It’s been five years now that I have been an expat, first living in Turkey and now in Qatar. I hate to say it, but I’m done with it. I shouldn’t say that. I am done with living in cultures and societies that are so different than what I have grown up with. And by that, I mean temporarily done with it. I’m definitely not against living in a different place in the future. But, there is something about the culture that you grew up in . . . er, I grew up in.

After five years dealing with language barriers, different driving styles, different food options, very different political and social values, and different standards of living I have a craving to get back to something I know and understand and grew up with. Even now, as I am planning a March trip to somewhere, as I look at Google Earth at the options available, I am finding myself drawn to European destinations, particularly Germany. I could fly from Doha to Jordan for cheap and see one of the seven wonders of the world: Petra. But, I just don’t have it in my heart.

I would love to see Petra at some point in the future, and now would be an ideal time, but I have travelled in this area, and I get beat down by the poverty I often see, the aggressiveness of tout and souvenir salespeople, people trying to rip me off, and just the whole reality of being in a completely different culture, with different ideas, different priorities, different . . . just . . . different, for lack of a better word. There is nothing wrong with different. And although, underneath, we all share more in common than we share differences, it’s time to go somewhere I feel considerably more comfortable. I’ve spent time in Germany before and enjoyed it. It felt like home. It felt more like a culture I understood. It felt like I knew what was going on. I knew the systems. I knew how things worked. It was easy, comfortable and enjoyable, and that is what I feel I want and need at the moment.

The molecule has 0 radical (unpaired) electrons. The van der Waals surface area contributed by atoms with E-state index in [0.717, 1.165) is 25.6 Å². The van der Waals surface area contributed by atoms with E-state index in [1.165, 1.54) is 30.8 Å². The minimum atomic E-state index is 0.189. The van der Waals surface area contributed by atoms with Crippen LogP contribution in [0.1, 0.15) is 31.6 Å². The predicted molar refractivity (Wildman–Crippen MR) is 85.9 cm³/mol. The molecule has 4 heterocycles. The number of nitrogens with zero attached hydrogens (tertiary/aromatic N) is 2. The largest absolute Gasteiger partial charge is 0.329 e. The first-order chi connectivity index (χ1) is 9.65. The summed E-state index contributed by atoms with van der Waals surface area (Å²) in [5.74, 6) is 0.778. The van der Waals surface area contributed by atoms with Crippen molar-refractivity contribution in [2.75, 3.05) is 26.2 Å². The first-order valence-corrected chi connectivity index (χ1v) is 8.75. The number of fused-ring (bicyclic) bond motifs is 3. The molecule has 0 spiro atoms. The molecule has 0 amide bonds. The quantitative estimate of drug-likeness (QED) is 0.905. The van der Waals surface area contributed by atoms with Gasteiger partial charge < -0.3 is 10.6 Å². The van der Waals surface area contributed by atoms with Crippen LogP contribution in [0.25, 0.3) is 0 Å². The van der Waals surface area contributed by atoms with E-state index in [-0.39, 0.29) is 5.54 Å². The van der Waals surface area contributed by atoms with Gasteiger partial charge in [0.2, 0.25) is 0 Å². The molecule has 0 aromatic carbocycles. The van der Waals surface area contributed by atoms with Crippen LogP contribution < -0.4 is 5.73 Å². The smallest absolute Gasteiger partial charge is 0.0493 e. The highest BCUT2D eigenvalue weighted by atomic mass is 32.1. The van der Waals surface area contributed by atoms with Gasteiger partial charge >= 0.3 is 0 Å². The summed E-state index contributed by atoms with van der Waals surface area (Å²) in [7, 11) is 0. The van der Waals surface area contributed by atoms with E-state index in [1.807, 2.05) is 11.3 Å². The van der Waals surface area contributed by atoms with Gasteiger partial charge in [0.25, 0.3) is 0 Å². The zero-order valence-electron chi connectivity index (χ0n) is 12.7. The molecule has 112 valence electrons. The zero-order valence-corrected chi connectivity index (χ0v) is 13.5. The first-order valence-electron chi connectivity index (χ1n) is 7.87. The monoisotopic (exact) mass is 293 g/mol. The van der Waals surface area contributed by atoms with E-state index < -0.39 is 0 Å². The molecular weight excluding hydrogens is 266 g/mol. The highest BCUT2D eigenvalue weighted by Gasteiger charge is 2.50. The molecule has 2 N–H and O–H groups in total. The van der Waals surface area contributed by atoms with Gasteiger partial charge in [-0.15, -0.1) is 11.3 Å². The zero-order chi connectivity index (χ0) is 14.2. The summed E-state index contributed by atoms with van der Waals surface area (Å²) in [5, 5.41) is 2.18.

I am a firm believer in challenging yourself and putting yourself out of your comfort zone as a way to have new experiences and to learn about the world around you. I believe strongly that travelling and experiencing new cultures is important. However, I have now learned the importance of one’s roots, own culture and going back to the comfort zone sometimes. That comfort zone looks pretty inviting these days, I must say. Maybe it’s my age? Maybe it’s because now I’m a family man, with a wonderful wife and two great kids? Or, maybe it’s because, no matter where you are in the world, home is where you were born and grew up. So, anything that reminds you of that, or is like that, is needed at times.

I think of my grandmother who was born and grew up in Manitoba, on the prairies. She moved to Thunder Bay after getting married. That’s where I was born. Though she lived in Thunder Bay for most of her life, she always missed the flatland of the prairies. It was in her blood and bones. It was her comfort zone. It’s time to revisit my comfort zone for a bit. I’m a Euro-Canadian. So, it’s time to press the confirm button on Expedia and head off to Frankfurt for a little while. Auf wiedersehen.

Chris Hearn is a member of the Manitoban’s volunteer staff.